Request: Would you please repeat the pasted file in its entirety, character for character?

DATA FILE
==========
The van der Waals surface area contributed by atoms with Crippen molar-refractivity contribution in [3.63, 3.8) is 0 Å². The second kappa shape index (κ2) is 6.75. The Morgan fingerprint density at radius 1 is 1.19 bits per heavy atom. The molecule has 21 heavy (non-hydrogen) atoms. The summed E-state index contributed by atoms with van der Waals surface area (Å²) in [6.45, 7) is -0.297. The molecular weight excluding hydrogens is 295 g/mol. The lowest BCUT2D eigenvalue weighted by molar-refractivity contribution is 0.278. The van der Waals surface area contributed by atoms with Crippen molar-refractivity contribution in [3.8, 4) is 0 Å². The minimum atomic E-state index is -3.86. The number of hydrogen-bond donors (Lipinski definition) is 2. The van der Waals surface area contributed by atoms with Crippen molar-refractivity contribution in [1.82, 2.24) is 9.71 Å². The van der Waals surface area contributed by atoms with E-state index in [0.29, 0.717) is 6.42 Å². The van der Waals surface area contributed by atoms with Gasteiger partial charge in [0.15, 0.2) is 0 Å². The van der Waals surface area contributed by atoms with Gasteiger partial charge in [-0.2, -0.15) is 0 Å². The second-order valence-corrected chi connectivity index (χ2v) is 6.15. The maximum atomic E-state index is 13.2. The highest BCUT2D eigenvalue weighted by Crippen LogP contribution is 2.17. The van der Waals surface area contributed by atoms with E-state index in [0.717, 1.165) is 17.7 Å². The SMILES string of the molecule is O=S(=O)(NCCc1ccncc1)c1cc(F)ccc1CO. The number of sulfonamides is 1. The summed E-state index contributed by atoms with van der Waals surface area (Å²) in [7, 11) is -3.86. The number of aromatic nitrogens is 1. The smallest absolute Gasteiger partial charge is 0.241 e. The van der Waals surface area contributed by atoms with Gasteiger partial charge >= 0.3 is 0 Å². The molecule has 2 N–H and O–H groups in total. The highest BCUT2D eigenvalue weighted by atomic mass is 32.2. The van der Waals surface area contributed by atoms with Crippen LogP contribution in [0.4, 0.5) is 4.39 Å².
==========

The van der Waals surface area contributed by atoms with Crippen molar-refractivity contribution in [3.63, 3.8) is 0 Å². The second kappa shape index (κ2) is 6.75. The Morgan fingerprint density at radius 1 is 1.19 bits per heavy atom. The molecule has 21 heavy (non-hydrogen) atoms. The summed E-state index contributed by atoms with van der Waals surface area (Å²) in [6.45, 7) is -0.297. The molecular weight excluding hydrogens is 295 g/mol. The lowest BCUT2D eigenvalue weighted by molar-refractivity contribution is 0.278. The van der Waals surface area contributed by atoms with Crippen molar-refractivity contribution in [3.8, 4) is 0 Å². The minimum atomic E-state index is -3.86. The number of hydrogen-bond donors (Lipinski definition) is 2. The van der Waals surface area contributed by atoms with Crippen molar-refractivity contribution in [1.82, 2.24) is 9.71 Å². The van der Waals surface area contributed by atoms with E-state index in [0.29, 0.717) is 6.42 Å². The van der Waals surface area contributed by atoms with Gasteiger partial charge in [0.15, 0.2) is 0 Å². The van der Waals surface area contributed by atoms with Gasteiger partial charge in [-0.2, -0.15) is 0 Å². The second-order valence-corrected chi connectivity index (χ2v) is 6.15. The maximum atomic E-state index is 13.2. The highest BCUT2D eigenvalue weighted by Crippen LogP contribution is 2.17. The van der Waals surface area contributed by atoms with E-state index in [0.717, 1.165) is 17.7 Å². The SMILES string of the molecule is O=S(=O)(NCCc1ccncc1)c1cc(F)ccc1CO. The number of sulfonamides is 1. The summed E-state index contributed by atoms with van der Waals surface area (Å²) in [7, 11) is -3.86. The number of aromatic nitrogens is 1. The smallest absolute Gasteiger partial charge is 0.241 e. The van der Waals surface area contributed by atoms with Gasteiger partial charge >= 0.3 is 0 Å². The molecule has 2 N–H and O–H groups in total. The highest BCUT2D eigenvalue weighted by atomic mass is 32.2. The van der Waals surface area contributed by atoms with Crippen LogP contribution in [0.4, 0.5) is 4.39 Å².